I had made reservations for two at Cafe Spice Namaste, the restaurant owned by Cyrus Todiwala, a Parsi chef from Bombay, with whom I had become familiar on the UK TV Food Network when I lived in London. When I returned to the States, I had purchased his cook book and made his superb Bread and Butter Pudding (Parsi-style) from it. It was my intention to eat in his restaurant upon my next visit to London, so I was as pleased as Punch when Roz was free to join me.
We sat at the bar for a while nursing our drinks before moving into a vast hall for the restaurant is located in an old red brick building on Prescott Street (which took some finding) near the Tower of London. Of course, I had hyped up Todiwalla's Parsi cuisine so much that I hoped Roz would not be disappointed--and indeed she was not. She left the ordering to me and I started with that Parsi classic--Prawn Patia--for starters. It was superb--just the right touches of sweet, sour and spicy notes. We went on to order Aunt Leeli's Coriander Coated Salmon which was served with a Bombay-style Potato Bhaji studded with carrots and peas and the piece de resistance of any Parsi wedding banquet--the Dhansak which is a Mutton and Lentil Stew served over brown rice with a kachumber of onions and minced coriander leaves with a light squeeze of lemon and dash of lime juice. Everything was great--just as your Parsi neighbor in Bombay used to make it!
Roz and I talked non-stop and like Marilyn, she too sent warm verbal hugs my way as we caught up. She was keen to lay eyes on chef Cyrus whose wife Perin had taken good care of us all evening long. So, you can imagine how delighted we were when Cyrus, presuming I was a Parsi myself, came up to our table to shake hands and chat with us. He was not disappointed when he discovered that though I am not a Parsi, I am almost a Goan (Mangloreans once having been Goans themselves!), for he had spent many years in training at the Taj in Goa where he picked up fluent Konkani in which he began to speak to me! He was also raised in Bandra in Bombay, so we had so many elements in common. We told him how much we'd enjoyed our meal and he was thrilled when I said I owned his book and had actually tried out his pudding! Needless to say, I requested him and his wife to pose for a picture with us (which he willingly did) before we ordered the Lagan Nu Custer (the traditional Parsi wedding style custard dessert). Indeed, we had a wonderful evening that was made more meaningful by the presence of the chef who actually graced our table!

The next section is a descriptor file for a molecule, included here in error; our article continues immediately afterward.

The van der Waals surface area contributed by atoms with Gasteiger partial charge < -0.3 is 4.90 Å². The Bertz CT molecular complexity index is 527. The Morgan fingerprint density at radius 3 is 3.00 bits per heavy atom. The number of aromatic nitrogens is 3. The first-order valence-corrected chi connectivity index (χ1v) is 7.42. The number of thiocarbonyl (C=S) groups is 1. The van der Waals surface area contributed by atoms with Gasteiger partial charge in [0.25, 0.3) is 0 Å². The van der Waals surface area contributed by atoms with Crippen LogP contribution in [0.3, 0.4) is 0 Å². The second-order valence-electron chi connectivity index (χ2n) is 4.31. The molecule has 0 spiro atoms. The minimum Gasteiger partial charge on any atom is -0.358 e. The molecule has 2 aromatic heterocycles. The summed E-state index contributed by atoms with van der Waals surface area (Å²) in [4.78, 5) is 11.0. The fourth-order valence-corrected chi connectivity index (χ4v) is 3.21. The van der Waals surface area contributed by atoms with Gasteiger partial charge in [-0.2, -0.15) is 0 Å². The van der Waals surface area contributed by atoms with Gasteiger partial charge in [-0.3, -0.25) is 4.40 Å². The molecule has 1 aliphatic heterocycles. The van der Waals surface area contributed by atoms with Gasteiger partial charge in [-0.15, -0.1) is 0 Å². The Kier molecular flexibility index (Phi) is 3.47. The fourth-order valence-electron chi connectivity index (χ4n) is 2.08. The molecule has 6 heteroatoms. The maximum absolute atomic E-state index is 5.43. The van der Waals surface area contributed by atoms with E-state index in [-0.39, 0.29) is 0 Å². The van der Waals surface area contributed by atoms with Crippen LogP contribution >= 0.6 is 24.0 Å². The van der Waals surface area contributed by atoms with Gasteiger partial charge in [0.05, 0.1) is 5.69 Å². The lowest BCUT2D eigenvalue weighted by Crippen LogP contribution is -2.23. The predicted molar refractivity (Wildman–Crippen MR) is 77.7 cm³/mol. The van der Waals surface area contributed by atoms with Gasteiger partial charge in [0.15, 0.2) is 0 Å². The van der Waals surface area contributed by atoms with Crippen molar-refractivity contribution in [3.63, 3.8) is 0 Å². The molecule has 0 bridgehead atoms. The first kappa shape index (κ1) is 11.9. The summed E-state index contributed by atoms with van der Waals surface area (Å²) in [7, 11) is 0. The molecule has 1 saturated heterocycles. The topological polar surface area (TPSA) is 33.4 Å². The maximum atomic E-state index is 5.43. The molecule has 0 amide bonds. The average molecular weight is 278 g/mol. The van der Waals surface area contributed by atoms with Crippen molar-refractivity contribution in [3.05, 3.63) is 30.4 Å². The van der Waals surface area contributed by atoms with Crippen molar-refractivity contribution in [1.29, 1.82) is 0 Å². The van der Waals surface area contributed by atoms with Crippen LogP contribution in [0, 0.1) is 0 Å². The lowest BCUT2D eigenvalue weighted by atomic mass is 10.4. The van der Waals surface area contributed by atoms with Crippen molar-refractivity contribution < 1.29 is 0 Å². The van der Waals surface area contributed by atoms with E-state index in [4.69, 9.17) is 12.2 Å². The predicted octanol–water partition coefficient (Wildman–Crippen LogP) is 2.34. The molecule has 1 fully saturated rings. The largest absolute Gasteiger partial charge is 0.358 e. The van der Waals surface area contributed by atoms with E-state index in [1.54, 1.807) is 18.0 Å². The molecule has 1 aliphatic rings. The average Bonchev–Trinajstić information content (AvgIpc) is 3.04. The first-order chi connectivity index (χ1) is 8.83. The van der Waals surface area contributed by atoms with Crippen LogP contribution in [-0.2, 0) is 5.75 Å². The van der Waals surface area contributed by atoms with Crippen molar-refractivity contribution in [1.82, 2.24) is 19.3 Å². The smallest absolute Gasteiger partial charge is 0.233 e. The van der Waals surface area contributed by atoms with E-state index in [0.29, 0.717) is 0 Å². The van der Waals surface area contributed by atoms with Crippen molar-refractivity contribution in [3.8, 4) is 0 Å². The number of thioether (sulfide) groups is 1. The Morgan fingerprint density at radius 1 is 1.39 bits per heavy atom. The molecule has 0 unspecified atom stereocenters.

Neither Roz nor I could believe that it was almost 11.oo pm when we rose to leave after coffee. Our talking had been continuous as we spoke about our beloved kids (and grand kids in her case), our beloved ageing parents, our Significant Others and our common friends as well as our common interests as Roz had often been my companion to the theater, cinema and art galleries when I had lived in London.
Before we knew it, it was time to go our separate ways--I took a bus back to St. Paul's, she took the Tube to her lovely home in Battersea.
Friends! What would one ever do without them?